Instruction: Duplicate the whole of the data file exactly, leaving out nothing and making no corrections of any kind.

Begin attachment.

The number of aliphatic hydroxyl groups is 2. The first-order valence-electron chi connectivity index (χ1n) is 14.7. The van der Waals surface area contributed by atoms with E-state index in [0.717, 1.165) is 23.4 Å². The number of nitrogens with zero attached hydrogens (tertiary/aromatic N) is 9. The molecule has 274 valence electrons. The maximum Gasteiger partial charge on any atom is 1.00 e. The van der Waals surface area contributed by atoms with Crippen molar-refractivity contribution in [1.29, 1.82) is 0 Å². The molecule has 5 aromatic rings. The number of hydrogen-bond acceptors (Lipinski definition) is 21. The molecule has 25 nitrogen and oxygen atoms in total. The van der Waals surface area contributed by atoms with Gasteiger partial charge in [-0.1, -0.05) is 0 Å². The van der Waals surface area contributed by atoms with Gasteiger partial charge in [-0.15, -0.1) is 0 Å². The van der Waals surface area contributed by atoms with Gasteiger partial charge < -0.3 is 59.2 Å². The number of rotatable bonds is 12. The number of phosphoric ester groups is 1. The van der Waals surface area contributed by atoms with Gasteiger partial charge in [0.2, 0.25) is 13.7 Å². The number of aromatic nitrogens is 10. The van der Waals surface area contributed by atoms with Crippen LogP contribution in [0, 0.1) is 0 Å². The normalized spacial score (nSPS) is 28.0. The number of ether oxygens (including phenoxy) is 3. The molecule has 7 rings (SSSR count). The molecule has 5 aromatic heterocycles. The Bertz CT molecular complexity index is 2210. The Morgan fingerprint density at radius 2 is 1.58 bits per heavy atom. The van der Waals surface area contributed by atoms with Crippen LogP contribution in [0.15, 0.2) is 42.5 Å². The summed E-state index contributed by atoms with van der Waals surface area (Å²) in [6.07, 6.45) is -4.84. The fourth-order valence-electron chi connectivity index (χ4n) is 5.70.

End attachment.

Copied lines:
The number of aliphatic hydroxyl groups is 2. The first-order valence-electron chi connectivity index (χ1n) is 14.7. The van der Waals surface area contributed by atoms with E-state index in [0.717, 1.165) is 23.4 Å². The number of nitrogens with zero attached hydrogens (tertiary/aromatic N) is 9. The molecule has 274 valence electrons. The maximum Gasteiger partial charge on any atom is 1.00 e. The van der Waals surface area contributed by atoms with Crippen molar-refractivity contribution in [1.29, 1.82) is 0 Å². The molecule has 5 aromatic rings. The number of hydrogen-bond acceptors (Lipinski definition) is 21. The molecule has 25 nitrogen and oxygen atoms in total. The van der Waals surface area contributed by atoms with Gasteiger partial charge in [-0.1, -0.05) is 0 Å². The van der Waals surface area contributed by atoms with Gasteiger partial charge in [-0.15, -0.1) is 0 Å². The van der Waals surface area contributed by atoms with Gasteiger partial charge < -0.3 is 59.2 Å². The number of rotatable bonds is 12. The number of phosphoric ester groups is 1. The van der Waals surface area contributed by atoms with Gasteiger partial charge in [0.2, 0.25) is 13.7 Å². The number of aromatic nitrogens is 10. The van der Waals surface area contributed by atoms with Crippen LogP contribution in [0, 0.1) is 0 Å². The normalized spacial score (nSPS) is 28.0. The number of ether oxygens (including phenoxy) is 3. The molecule has 7 rings (SSSR count). The molecule has 5 aromatic heterocycles. The Bertz CT molecular complexity index is 2210. The Morgan fingerprint density at radius 2 is 1.58 bits per heavy atom. The van der Waals surface area contributed by atoms with Crippen LogP contribution in [0.15, 0.2) is 42.5 Å². The summed E-state index contributed by atoms with van der Waals surface area (Å²) in [6.07, 6.45) is -4.84. The fourth-order valence-electron chi connectivity index (χ4n) is 5.70.